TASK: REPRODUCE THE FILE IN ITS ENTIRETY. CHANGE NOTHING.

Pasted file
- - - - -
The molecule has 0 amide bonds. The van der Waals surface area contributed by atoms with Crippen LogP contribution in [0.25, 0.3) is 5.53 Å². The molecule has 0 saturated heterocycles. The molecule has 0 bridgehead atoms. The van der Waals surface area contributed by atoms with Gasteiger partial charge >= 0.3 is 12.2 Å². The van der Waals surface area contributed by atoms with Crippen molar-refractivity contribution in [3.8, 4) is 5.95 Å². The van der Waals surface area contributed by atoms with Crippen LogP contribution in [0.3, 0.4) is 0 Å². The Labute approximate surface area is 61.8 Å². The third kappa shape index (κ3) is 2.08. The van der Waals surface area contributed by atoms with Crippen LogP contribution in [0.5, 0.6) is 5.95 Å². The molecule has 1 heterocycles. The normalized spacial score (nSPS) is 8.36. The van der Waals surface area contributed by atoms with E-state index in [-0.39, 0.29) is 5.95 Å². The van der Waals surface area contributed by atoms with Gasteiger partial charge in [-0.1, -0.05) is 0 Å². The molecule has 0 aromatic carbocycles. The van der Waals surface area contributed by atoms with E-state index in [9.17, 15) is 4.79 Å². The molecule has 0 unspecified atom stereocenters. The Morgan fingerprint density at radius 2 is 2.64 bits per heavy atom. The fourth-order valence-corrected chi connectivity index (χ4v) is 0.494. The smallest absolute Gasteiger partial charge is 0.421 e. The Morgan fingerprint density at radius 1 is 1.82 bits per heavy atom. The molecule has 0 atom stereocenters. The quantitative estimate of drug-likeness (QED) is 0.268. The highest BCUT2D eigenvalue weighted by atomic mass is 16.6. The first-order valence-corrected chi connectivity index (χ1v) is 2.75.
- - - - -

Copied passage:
The molecule has 0 amide bonds. The van der Waals surface area contributed by atoms with Crippen LogP contribution in [0.25, 0.3) is 5.53 Å². The molecule has 0 saturated heterocycles. The molecule has 0 bridgehead atoms. The van der Waals surface area contributed by atoms with Gasteiger partial charge >= 0.3 is 12.2 Å². The van der Waals surface area contributed by atoms with Crippen molar-refractivity contribution in [3.8, 4) is 5.95 Å². The van der Waals surface area contributed by atoms with Crippen LogP contribution in [0.3, 0.4) is 0 Å². The Labute approximate surface area is 61.8 Å². The third kappa shape index (κ3) is 2.08. The van der Waals surface area contributed by atoms with Crippen LogP contribution in [0.5, 0.6) is 5.95 Å². The molecule has 1 heterocycles. The normalized spacial score (nSPS) is 8.36. The van der Waals surface area contributed by atoms with E-state index in [-0.39, 0.29) is 5.95 Å². The van der Waals surface area contributed by atoms with Gasteiger partial charge in [-0.1, -0.05) is 0 Å². The molecule has 0 aromatic carbocycles. The van der Waals surface area contributed by atoms with E-state index in [9.17, 15) is 4.79 Å². The molecule has 0 unspecified atom stereocenters. The Morgan fingerprint density at radius 2 is 2.64 bits per heavy atom. The fourth-order valence-corrected chi connectivity index (χ4v) is 0.494. The smallest absolute Gasteiger partial charge is 0.421 e. The Morgan fingerprint density at radius 1 is 1.82 bits per heavy atom. The molecule has 0 atom stereocenters. The quantitative estimate of drug-likeness (QED) is 0.268. The highest BCUT2D eigenvalue weighted by atomic mass is 16.6. The first-order valence-corrected chi connectivity index (χ1v) is 2.75.